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LOUISE CANDLISH: ‘YOU MEAN YOU DON’T HAVE A STARBUCKS’ NAME?’

Author and SW resident magazine columnist Louise Candlish on the lure of the Starbucks Pumpkin Spice Latte and asks ‘what’s your Starbucks’ name?’

I have a soft spot for Starbucks. The Northcote Road branch was where my NCT group met to debate such questions as ‘Breast-feeding: do you pull your top up or down?’ and, more recently, in SW9 it is the welcome chain retreat from the smugly indie options of Brixton Village. And then, of course, there is at this time of year the seasonal giant that is the Pumpkin Spice Latte.

But I am not without my criticisms. First there was the tax avoidance and now there is the business of them taking your name when you order your drink.

‘I wish they wouldn’t do that,’ I say to my friend Pete as we queue. ‘It’s insincere. They’re not even making eye contact with the punter.’

‘I know,’ he says happily. ‘It’s so sordid. So what name do you use?’

‘My own, of course.’

‘You mean you don’t have a Starbucks’ name?’

‘Do you?’ How did this trend pass me by? ‘How do you work it out? Is it like your porn star name?’

‘No, that would be too many syllables. I find that one is best,’ he advises. ‘Otherwise you hold up the queue. I use Bob.’

‘Bob? But you’re already a single syllable, Pete.’

He shrugs. ‘Bob is more fun. It’s a persona.’

As Bob orders his espresso, I decide I will use my latest protagonist’s name, Emily. She may be tri-syllabled, but she is a persona if ever there was one.

My turn comes. ‘A flat white to go, please,’ I say.

The black Sharpie hovers over the takeout cup. ‘Can I take your name?’

‘Yes, Louise. Oh! No, I meant Emily!’ I lose my nerve. ‘I’ll just go with Louise, please.’

The pen scrawls.

Humiliated, I wait for my drink with the other personae. Bob pretends he doesn’t know me. Presently, the guy calls out, ‘Flat white for Lee!’

No one bites.

‘Flat white for Lee!’

I step forward and reach for the cup. ‘I think that must be for me. I’m Louise.’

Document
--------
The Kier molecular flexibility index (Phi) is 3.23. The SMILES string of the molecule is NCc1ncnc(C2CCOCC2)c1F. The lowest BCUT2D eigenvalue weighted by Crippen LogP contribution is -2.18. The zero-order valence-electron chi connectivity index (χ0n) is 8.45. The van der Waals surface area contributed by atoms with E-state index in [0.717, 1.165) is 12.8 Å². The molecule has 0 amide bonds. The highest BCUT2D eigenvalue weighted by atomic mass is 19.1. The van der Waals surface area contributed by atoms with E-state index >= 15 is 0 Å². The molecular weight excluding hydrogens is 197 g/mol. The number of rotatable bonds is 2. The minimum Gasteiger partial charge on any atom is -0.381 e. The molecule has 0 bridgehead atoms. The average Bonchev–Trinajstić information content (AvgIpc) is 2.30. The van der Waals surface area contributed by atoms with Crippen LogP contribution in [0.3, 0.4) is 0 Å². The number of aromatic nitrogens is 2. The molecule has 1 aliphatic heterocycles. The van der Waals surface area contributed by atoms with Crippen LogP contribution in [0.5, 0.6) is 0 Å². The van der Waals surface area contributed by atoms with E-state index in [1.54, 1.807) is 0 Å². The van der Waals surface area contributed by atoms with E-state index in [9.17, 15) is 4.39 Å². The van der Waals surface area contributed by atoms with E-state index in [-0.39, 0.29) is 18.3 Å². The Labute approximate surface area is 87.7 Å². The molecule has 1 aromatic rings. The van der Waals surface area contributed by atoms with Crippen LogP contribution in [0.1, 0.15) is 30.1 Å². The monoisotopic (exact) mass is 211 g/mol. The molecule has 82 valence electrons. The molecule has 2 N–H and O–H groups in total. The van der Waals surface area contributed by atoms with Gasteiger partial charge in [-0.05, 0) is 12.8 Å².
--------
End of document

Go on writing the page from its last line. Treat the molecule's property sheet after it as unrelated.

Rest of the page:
The guy snatches it back. ‘No. That’s not for Louise. See here?’ He indicates the scribble. ‘It’s for Lee. Flat white for Lee!’ he yells, a second time.

Great. Here we go. Just when I thought I was going to manage a whole day without a Curb Your Enthusiasm moment. ‘Look,’ I say. ‘You’ve called Lee’s name twice now and no one has come forward to claim the drink. I am waiting for a flat white and my name is Louise. Do you think it’s possible that the person taking my order misheard my name and wrote down Lee instead of Louise? I know you favour a single syllable.’

He eyes me with extreme suspicion.

‘What if I hadn’t agreed to give you my name in the first place?’ I continue. ‘It would have been like the old days, when you just call out the drink and the person takes it and it’s all done on trust.’

He is not convinced. ‘But what if Lee just went to the bathroom?’

‘This is insane. If “Lee” comes back from the bathroom and wants to know where his flat white is, then just make him a new one.’

At last he releases the drink. But there is bad feeling between us and I fear I will not be welcome in this branch again, identity thief that I am.

Pete/Bob just sighs. ‘This would never have happened to Emily,’ he says.

louisecandlish.co.uk; @louise_candlish

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